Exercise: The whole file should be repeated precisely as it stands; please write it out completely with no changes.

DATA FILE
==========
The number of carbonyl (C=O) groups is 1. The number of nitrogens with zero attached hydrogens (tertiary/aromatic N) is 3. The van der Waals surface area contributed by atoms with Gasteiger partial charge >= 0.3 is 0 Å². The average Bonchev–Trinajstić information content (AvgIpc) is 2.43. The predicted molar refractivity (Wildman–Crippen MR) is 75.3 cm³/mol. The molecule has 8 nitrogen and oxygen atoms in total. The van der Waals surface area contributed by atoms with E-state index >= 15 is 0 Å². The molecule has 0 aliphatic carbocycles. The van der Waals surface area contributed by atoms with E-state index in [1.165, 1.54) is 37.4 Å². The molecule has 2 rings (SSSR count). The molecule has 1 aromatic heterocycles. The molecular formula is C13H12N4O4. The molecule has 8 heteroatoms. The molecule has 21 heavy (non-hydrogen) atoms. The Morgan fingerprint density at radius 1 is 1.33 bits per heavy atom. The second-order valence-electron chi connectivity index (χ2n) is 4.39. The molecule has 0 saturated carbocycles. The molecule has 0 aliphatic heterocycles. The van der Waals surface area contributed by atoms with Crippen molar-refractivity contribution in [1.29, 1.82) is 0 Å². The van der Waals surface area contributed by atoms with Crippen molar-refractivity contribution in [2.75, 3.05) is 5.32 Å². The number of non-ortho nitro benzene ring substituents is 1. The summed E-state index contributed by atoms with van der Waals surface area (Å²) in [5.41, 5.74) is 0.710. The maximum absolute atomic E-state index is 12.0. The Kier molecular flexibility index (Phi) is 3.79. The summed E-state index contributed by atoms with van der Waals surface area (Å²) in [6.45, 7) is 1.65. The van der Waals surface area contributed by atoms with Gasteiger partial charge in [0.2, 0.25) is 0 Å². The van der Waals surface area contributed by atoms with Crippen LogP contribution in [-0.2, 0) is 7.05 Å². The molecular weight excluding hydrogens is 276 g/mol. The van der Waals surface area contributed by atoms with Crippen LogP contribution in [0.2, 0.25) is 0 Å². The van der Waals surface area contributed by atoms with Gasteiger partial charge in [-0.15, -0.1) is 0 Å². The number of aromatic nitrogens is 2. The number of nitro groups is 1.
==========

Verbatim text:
The number of carbonyl (C=O) groups is 1. The number of nitrogens with zero attached hydrogens (tertiary/aromatic N) is 3. The van der Waals surface area contributed by atoms with Gasteiger partial charge >= 0.3 is 0 Å². The average Bonchev–Trinajstić information content (AvgIpc) is 2.43. The predicted molar refractivity (Wildman–Crippen MR) is 75.3 cm³/mol. The molecule has 8 nitrogen and oxygen atoms in total. The van der Waals surface area contributed by atoms with E-state index >= 15 is 0 Å². The molecule has 0 aliphatic carbocycles. The van der Waals surface area contributed by atoms with E-state index in [1.165, 1.54) is 37.4 Å². The molecule has 2 rings (SSSR count). The molecule has 1 aromatic heterocycles. The molecular formula is C13H12N4O4. The molecule has 8 heteroatoms. The molecule has 21 heavy (non-hydrogen) atoms. The Morgan fingerprint density at radius 1 is 1.33 bits per heavy atom. The second-order valence-electron chi connectivity index (χ2n) is 4.39. The molecule has 0 saturated carbocycles. The molecule has 0 aliphatic heterocycles. The van der Waals surface area contributed by atoms with Crippen molar-refractivity contribution in [1.29, 1.82) is 0 Å². The van der Waals surface area contributed by atoms with Crippen molar-refractivity contribution in [2.75, 3.05) is 5.32 Å². The number of non-ortho nitro benzene ring substituents is 1. The summed E-state index contributed by atoms with van der Waals surface area (Å²) in [5.41, 5.74) is 0.710. The maximum absolute atomic E-state index is 12.0. The Kier molecular flexibility index (Phi) is 3.79. The summed E-state index contributed by atoms with van der Waals surface area (Å²) in [6.45, 7) is 1.65. The van der Waals surface area contributed by atoms with Gasteiger partial charge in [0.2, 0.25) is 0 Å². The van der Waals surface area contributed by atoms with Crippen LogP contribution in [-0.2, 0) is 7.05 Å². The molecular weight excluding hydrogens is 276 g/mol. The van der Waals surface area contributed by atoms with Crippen LogP contribution in [0.2, 0.25) is 0 Å². The van der Waals surface area contributed by atoms with Gasteiger partial charge in [-0.15, -0.1) is 0 Å². The number of aromatic nitrogens is 2. The number of nitro groups is 1.